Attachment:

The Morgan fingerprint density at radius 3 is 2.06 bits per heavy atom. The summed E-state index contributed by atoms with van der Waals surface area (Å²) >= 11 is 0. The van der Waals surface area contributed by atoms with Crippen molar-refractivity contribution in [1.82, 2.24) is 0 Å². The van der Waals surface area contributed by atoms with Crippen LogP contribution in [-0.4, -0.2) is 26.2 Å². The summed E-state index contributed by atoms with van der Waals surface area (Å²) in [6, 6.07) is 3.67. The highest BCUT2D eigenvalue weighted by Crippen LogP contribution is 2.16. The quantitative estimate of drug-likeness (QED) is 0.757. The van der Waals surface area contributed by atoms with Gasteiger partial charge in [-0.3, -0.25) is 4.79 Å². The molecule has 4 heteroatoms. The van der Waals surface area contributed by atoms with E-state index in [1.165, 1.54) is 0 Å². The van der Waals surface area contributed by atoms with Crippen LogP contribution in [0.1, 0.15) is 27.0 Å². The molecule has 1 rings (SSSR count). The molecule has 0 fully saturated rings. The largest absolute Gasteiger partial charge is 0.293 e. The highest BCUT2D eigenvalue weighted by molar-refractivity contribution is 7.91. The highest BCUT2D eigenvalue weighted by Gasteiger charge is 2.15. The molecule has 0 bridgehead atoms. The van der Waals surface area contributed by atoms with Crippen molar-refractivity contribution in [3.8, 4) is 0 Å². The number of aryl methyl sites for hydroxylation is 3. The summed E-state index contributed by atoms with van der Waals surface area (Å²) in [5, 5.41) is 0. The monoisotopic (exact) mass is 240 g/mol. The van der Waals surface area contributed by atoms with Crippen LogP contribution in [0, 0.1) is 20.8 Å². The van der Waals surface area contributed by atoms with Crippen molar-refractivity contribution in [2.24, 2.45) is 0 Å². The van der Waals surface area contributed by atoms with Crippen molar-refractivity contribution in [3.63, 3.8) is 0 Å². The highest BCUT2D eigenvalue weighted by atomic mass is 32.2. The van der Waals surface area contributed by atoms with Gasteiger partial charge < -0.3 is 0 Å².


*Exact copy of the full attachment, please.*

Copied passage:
The Morgan fingerprint density at radius 3 is 2.06 bits per heavy atom. The summed E-state index contributed by atoms with van der Waals surface area (Å²) >= 11 is 0. The van der Waals surface area contributed by atoms with Crippen molar-refractivity contribution in [1.82, 2.24) is 0 Å². The van der Waals surface area contributed by atoms with Crippen LogP contribution in [-0.4, -0.2) is 26.2 Å². The summed E-state index contributed by atoms with van der Waals surface area (Å²) in [6, 6.07) is 3.67. The highest BCUT2D eigenvalue weighted by Crippen LogP contribution is 2.16. The quantitative estimate of drug-likeness (QED) is 0.757. The van der Waals surface area contributed by atoms with Gasteiger partial charge in [-0.3, -0.25) is 4.79 Å². The molecule has 4 heteroatoms. The van der Waals surface area contributed by atoms with E-state index in [1.165, 1.54) is 0 Å². The van der Waals surface area contributed by atoms with Crippen LogP contribution in [0.1, 0.15) is 27.0 Å². The molecule has 1 rings (SSSR count). The molecule has 0 fully saturated rings. The largest absolute Gasteiger partial charge is 0.293 e. The highest BCUT2D eigenvalue weighted by molar-refractivity contribution is 7.91. The highest BCUT2D eigenvalue weighted by Gasteiger charge is 2.15. The molecule has 0 bridgehead atoms. The van der Waals surface area contributed by atoms with Crippen molar-refractivity contribution in [3.8, 4) is 0 Å². The number of aryl methyl sites for hydroxylation is 3. The summed E-state index contributed by atoms with van der Waals surface area (Å²) in [5, 5.41) is 0. The monoisotopic (exact) mass is 240 g/mol. The van der Waals surface area contributed by atoms with Crippen LogP contribution in [0, 0.1) is 20.8 Å². The van der Waals surface area contributed by atoms with Crippen molar-refractivity contribution in [2.24, 2.45) is 0 Å². The van der Waals surface area contributed by atoms with Crippen molar-refractivity contribution in [3.63, 3.8) is 0 Å². The highest BCUT2D eigenvalue weighted by atomic mass is 32.2. The van der Waals surface area contributed by atoms with Gasteiger partial charge < -0.3 is 0 Å².